Christian Groups Claim the U.S. Military is a “Hostile Work Environment” for Chaplains Wanting to Proselytize April 16, 2015

Christian Groups Claim the U.S. Military is a “Hostile Work Environment” for Chaplains Wanting to Proselytize

You know who has it really rough in the military?

Christians. Because I guess the ones in power can’t impose their beliefs on everyone else.

That’s seriously the claim being made by Liberty Institute senior counsel Michael Berry, who thinks the non-proselytizing rule is preventing Christians from joining the military:

[Berry] said recent high-profile cases of military chaplains facing punishment for private counseling sessions that reflected the teachings of their religion could cause devout Americans who are qualified for military service to think twice about joining the military.

“I can’t tell you how many moms and dads I’ve spoken to who say, ‘My son or daughter wants to join the military, [but] in light of what you’ve described, I’m not sure I want to let them join the military anymore,’ and I don’t blame them. I would have serious reservations about my own kids joining,” Mr. Berry said.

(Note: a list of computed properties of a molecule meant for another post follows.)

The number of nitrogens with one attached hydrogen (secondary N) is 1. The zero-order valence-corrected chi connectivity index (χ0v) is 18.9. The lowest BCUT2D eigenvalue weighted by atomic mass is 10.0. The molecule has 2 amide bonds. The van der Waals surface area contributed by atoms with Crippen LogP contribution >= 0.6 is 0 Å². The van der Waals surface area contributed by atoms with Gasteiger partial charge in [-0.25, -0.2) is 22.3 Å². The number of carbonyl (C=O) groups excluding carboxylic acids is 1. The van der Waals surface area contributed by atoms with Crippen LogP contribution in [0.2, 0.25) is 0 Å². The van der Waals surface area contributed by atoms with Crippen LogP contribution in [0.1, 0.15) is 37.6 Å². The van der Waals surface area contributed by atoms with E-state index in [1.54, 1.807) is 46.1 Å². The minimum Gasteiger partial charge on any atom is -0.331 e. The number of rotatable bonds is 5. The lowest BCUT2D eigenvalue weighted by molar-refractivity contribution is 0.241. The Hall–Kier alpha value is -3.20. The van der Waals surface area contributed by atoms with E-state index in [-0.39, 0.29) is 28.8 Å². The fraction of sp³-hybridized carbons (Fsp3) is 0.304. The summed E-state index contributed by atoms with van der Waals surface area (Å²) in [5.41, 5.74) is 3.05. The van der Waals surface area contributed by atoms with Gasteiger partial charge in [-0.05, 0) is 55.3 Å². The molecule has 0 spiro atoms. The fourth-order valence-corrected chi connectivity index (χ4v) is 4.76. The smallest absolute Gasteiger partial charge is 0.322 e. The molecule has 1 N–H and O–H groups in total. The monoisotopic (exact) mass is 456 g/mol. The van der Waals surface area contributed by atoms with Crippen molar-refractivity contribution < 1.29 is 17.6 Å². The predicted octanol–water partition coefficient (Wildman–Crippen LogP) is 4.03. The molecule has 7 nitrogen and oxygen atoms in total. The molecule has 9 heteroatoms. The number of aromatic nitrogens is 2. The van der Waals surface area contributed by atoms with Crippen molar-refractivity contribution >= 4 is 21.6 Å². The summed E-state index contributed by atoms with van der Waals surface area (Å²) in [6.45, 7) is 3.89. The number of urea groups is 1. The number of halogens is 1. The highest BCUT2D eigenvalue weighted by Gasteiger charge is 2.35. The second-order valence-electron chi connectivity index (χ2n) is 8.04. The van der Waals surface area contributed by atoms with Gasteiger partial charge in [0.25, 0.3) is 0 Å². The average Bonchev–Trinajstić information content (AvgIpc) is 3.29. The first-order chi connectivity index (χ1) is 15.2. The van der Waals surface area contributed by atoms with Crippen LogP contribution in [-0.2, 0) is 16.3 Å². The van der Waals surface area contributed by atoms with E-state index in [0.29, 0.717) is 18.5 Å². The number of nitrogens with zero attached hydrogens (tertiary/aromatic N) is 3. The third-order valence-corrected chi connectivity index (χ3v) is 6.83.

One of the cases he’s referring to involved a suicide prevention training in which the chaplain told the troops that if they ever wanted to kill themselves, all they had to do was “Invite Jesus into whatever you’re feeling.”

Another case was even more damning:

… last month, a Navy chaplain was removed from his post and may lose his career after some sailors complained about his private counseling, in which he reportedly advocated against homosexuality and sex outside of marriage.

Again, these are not troops talking about their faith — which is (and always has been) allowed within reason. These are chaplains foisting their religious beliefs on people who may not be Christian themselves. They’re making already fragile situations even worse! That’s why they’re being rightfully reprimanded.

Meanwhile, atheists aren’t allowed to be chaplains because, according to Rep. John Fleming (R-LA), they would stand over dying patients and tell them “If you die here, there is no hope for you in the future.”

Chaplains, regardless of their religious affiliation, are supposed to be able to counsel everybody. It’s not their job to preach and convert.

On a side note, it’s nice of the Washington Times to acknowledge the existence of military atheists with their opening line, “Soon there may only be atheists in the foxholes.” How’s that for a change?

(Thanks to Brian for the link. Image via @marine_corps on Flickr)

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